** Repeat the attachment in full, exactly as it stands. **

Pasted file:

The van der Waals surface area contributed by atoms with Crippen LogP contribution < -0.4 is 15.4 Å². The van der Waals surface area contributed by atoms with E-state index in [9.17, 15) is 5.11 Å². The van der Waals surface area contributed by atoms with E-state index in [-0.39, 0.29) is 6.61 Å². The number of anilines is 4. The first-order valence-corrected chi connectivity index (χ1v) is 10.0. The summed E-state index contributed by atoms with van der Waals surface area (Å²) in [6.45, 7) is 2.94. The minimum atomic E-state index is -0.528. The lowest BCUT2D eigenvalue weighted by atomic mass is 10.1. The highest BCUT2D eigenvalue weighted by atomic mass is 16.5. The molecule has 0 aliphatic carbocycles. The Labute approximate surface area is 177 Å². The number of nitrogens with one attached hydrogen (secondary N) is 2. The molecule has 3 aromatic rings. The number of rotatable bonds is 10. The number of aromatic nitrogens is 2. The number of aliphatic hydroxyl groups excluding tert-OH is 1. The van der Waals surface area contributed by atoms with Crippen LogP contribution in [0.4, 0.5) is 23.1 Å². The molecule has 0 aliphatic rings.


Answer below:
The van der Waals surface area contributed by atoms with Crippen LogP contribution < -0.4 is 15.4 Å². The van der Waals surface area contributed by atoms with E-state index in [9.17, 15) is 5.11 Å². The van der Waals surface area contributed by atoms with E-state index in [-0.39, 0.29) is 6.61 Å². The number of anilines is 4. The first-order valence-corrected chi connectivity index (χ1v) is 10.0. The summed E-state index contributed by atoms with van der Waals surface area (Å²) in [6.45, 7) is 2.94. The minimum atomic E-state index is -0.528. The lowest BCUT2D eigenvalue weighted by atomic mass is 10.1. The highest BCUT2D eigenvalue weighted by atomic mass is 16.5. The molecule has 0 aliphatic carbocycles. The Labute approximate surface area is 177 Å². The number of nitrogens with one attached hydrogen (secondary N) is 2. The molecule has 3 aromatic rings. The number of rotatable bonds is 10. The number of aromatic nitrogens is 2. The number of aliphatic hydroxyl groups excluding tert-OH is 1. The van der Waals surface area contributed by atoms with Crippen LogP contribution in [0.4, 0.5) is 23.1 Å². The molecule has 0 aliphatic rings.